In short, these boy racers are merely bankrupting themselves and ruining the chassis tuning by adding torque steer.

    • 0 avatar

      According to Consumer Report, ’16 Civic is “worst buy” for reliability. So, be careful

      • 0 avatar

        yes, because the in-car electronics are wonky.

        Seriously. That is the only attribute where they’re “much worse than average.”

        • 0 avatar

          Japanese cars with bad electronics – novelty. They also had engine issues and even had stop-sell.

          • 0 avatar

            True, but the problem was corrected proactively.

            Of course, the ironic part was that the N/A 2.0 was the problem, not the 1.5T!

            The infotainment in the early Civics had major issues, especially with spurious error messages about some of the safety systems (pre-collision braking, lane-keep assist), but I believe those problems have been addressed.

            It is decisions like this underpowered Si which make me think that loss of plot is ruling the day again at Honda.

      • 0 avatar

        thanks for the info

    • 0 avatar

      Tell me more about how gearing changes can “eliminate horsepower”.

      • 0 avatar

        That’s an easy one, bike. If the gearing ratio is too steep, the engine is kept below the power band under normal driving conditions, forcing you to wind it tighter just to have sufficient power to maintain acceleration. You might get economy, but you lose performance.

  • avatar

    I’m wondering how much of this decision was actually “no, we don’t want to really compete with the WRX after all”.

  • avatar

    I test-drove this 2 days ago. I see more Cons than Pros in it. I can deal with the looks but I just can’t get over hideous electronic dash. On top of that, brakes are numb, engine doesn’t sound very refined, gear switch has short throws but is clunky. The seats are good. Interior is nice. Under hood is a mess. And then the price. I feel that Elantra sport does everything at least as good as Si and it is smoother operator. And because “Sport” doesn’t pack sunroof into base model, it can be purchased $4K under Si.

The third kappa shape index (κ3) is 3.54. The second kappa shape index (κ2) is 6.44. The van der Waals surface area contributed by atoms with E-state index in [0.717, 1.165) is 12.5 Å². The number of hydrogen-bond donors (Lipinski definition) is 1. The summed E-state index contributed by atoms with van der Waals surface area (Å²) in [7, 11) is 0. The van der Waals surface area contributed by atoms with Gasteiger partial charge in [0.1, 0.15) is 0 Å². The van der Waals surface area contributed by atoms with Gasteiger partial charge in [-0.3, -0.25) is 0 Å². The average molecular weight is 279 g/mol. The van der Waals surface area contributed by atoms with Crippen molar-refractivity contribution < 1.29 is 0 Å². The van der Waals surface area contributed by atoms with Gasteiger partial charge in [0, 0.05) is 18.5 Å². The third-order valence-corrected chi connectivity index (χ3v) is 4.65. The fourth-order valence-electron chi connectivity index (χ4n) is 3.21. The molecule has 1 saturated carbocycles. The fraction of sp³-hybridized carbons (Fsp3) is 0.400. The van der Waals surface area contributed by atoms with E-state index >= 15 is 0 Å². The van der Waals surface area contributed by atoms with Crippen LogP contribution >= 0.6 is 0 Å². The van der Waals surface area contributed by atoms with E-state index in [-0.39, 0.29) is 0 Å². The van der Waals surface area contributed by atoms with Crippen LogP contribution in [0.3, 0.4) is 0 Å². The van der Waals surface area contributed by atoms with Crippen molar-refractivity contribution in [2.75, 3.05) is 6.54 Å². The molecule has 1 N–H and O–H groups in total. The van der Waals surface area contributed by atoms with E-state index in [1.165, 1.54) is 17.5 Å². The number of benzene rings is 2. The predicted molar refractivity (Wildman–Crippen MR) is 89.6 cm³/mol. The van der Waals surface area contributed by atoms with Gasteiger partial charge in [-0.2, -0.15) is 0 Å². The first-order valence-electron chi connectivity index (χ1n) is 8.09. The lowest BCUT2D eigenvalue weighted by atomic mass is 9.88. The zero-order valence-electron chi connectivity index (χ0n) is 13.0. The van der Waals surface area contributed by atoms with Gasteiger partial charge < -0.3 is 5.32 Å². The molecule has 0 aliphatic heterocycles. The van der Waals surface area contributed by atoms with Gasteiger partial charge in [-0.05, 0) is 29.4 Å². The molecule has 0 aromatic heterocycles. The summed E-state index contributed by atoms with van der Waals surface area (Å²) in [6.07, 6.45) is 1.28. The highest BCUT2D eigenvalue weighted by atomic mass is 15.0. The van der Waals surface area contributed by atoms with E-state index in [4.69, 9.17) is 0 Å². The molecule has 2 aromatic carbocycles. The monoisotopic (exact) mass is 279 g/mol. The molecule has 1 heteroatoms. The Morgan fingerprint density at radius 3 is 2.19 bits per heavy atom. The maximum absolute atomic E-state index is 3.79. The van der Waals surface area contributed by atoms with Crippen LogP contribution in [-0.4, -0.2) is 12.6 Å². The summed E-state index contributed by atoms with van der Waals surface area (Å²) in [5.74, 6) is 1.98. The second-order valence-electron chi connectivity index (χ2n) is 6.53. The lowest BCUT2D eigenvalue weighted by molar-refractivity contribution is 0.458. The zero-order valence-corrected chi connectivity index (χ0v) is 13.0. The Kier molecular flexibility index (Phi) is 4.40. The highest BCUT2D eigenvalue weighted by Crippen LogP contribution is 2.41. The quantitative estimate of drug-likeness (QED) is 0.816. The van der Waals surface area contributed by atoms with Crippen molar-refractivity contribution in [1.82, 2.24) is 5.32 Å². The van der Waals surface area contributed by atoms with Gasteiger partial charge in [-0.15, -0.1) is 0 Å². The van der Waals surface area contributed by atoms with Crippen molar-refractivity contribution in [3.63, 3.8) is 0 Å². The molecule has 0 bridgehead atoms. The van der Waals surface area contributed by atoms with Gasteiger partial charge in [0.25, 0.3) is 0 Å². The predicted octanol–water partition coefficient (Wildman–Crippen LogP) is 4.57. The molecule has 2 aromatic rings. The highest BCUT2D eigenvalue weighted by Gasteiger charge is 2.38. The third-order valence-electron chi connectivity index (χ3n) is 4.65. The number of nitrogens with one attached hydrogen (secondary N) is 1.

I have some serious questions to Honda engineers. I see problems under hood. There are lot of components right behind bumper cover. Any small accident and I see lots of damage. Windshield washer located right behind fender. This car can have no dents.

  • avatar

    I have no problem with this thing limited to only 205 horses; that limited boost means you get better acceleration from a smaller engine AND eliminate the fuel-hungry high boost that many drivers tend to abuse and which many of them don’t know how to handle.

    205 horses in a relatively light car already offers impressive performance, compared to similar cars of 20 years ago. I had a Camaro with the 205-horse V6 under the hood and people thought it had a V8 when seeing its acceleration for the first time. They were even more amazed when I told them my highway mileage in that car exceeded 32mpg. I expect this Honda could make that Camaro look sick as far as economy while offering similar or better acceleration despite being somewhat inhibited. This is the kind of boost I’d like to put on my old Ranger because with even half the boost of the typical EcoBoost turbo I could probably up my horses by 50%.

  • avatar

    This car will be faster than 90% of the vehicles on the road. Which is exactly where the Civic Si should be. It’s never been a 1-percenter and people who think it should be, are just armchair quarterbacks.

  • avatar

    I would have been stunned, and possibly a buyer, if it had 4 doors.

  • avatar

    “Explaining that he was told “you can tune more power into it, but all of that takes away from the durability of the engine””

    Gee, I guess it never occurred to anyone maybe it wasn’t such a good idea to use a motor which could have “durability issues” under any possible circumstance.

  • avatar

    And yet, Ford Focus ST regularly stickers for under 25K while having a much more powerful 2.0T engine. Honda simply continues Civic’s tradition of offering the least power in Si’s class, counting mostly on brand aficionados and ricers to buy it.

    • 0 avatar

      I would buy an Si over a FoST.

      The Focus has a much less appealing interior, less cabin space and lower reliability rankings. These matter for cars that are ostensibly to be used as daily drivers.

  • avatar

    Is he implying that the NSX’s engine won’t last?